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Keck Foundation Awards $1 Million for Cutting-edge Nanoscience Research at Clarkson University

Clarkson University Assistant Professor of Chemical & Biomolecular Engineering Zijie Yan has been awarded $1 million by the W. M. Keck Foundation to pursue cutting-edge research in nanoscience -- the study and application of extremely small things.

Zijie YanNanoscience or nanotechnology is science, engineering, and technology conducted at the nanoscale -- about 1 to 100 nanometers. One nanometer is a billionth of a meter. There are 25.4 million nanometers in an inch.

Yan's research team includes collaborators University of Chicago Professor of Chemistry Norbert F. Scherer and Argonne National Laboratory Senior Chemist Stephen K. Gray.

The team’s project, "Light-Driven Self-Organization of Reconfigurable Artificial Nanomaterials," has the potential to solve one of the greatest unaddressed challenges in nanoscience: the dynamic, directed, precise self-assembly of nanoscale "building blocks" into designed architectures. The research could open the doors to many new ways of utilizing nanotechnology in the everyday world.

"Clarkson has long been a pioneer in materials science research achievements," said Clarkson University President Tony Collins. "We are truly appreciative of this support from the Keck Foundation, which we believe will not only elevate us to the next level of success in materials research, but also has the potential to truly transform nanoscience."

"My collaborators and I are very grateful to the Keck Foundation for providing us with their generous support and this opportunity to pursue this exciting research. I also thank Clarkson for providing the resources to ensure the success of this project," said Yan. "In addition to the new science and applications that we hope will come from this project, we also look forward to the exceptional educational opportunities, which it will provide for our students."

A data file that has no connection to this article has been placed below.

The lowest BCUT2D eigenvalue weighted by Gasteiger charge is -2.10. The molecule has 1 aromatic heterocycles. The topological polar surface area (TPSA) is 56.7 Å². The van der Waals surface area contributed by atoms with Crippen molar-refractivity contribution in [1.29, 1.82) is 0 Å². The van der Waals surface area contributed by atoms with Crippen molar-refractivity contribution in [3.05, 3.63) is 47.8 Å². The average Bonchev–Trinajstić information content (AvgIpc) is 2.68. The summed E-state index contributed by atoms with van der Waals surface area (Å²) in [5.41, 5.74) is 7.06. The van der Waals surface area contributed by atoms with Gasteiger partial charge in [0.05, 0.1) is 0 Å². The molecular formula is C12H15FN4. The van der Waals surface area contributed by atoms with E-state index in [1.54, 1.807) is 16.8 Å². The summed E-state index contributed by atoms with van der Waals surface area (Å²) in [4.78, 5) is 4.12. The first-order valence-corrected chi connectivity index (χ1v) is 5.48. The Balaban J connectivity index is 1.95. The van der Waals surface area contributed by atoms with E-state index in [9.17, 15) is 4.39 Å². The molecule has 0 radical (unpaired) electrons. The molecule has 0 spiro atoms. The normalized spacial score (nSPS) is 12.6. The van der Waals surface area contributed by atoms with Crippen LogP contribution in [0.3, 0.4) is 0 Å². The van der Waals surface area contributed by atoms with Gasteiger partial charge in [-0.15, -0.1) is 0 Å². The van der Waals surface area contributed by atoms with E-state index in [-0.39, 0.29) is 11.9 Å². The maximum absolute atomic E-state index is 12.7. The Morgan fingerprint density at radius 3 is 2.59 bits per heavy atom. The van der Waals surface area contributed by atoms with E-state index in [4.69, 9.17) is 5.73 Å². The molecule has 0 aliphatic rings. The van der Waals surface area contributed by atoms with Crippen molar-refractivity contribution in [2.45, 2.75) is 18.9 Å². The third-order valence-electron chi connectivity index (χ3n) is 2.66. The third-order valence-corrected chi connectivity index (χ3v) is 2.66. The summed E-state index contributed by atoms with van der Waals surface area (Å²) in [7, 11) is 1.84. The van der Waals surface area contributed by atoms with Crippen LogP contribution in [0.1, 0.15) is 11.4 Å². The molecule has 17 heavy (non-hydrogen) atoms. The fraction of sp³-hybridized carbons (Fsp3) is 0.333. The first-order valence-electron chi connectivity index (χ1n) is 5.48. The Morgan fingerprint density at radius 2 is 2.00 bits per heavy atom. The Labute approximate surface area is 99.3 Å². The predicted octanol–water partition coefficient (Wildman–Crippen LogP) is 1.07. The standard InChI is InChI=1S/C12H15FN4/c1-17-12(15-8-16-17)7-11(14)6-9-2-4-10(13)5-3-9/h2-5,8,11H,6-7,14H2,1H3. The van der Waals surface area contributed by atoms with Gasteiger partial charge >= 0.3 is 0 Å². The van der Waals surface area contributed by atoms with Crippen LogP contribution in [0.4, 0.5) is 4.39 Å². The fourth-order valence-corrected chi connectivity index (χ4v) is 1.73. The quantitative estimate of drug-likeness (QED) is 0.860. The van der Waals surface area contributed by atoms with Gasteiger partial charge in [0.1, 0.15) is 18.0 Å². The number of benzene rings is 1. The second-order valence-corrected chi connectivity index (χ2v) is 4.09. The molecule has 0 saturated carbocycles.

The ability to readily reconfigure nanoscale "building blocks" into different architectures, as if they were Lego pieces, has enormous potential for the field of materials science. But current assembly approaches do not offer this flexibility.

This project will address this challenge by exploiting light-driven self-organization to create materials with customized, reconfigurable structures and properties.

Utilizing their complementary expertise, the research team members will use both an experimental and computational approach to achieve this goal.

Computationally, they will use electrodynamics simulations to design optical fields and optimize optical binding potentials over a multi-particle system.

Experimentally, they will shape optical fields to direct the assembly using laser beams whose intensity, phase, and polarization can be modulated.

Integrating these two approaches will enable real-time light beam-shaping via computer-controlled wavefront modulators to manipulate designed optical fields instantly.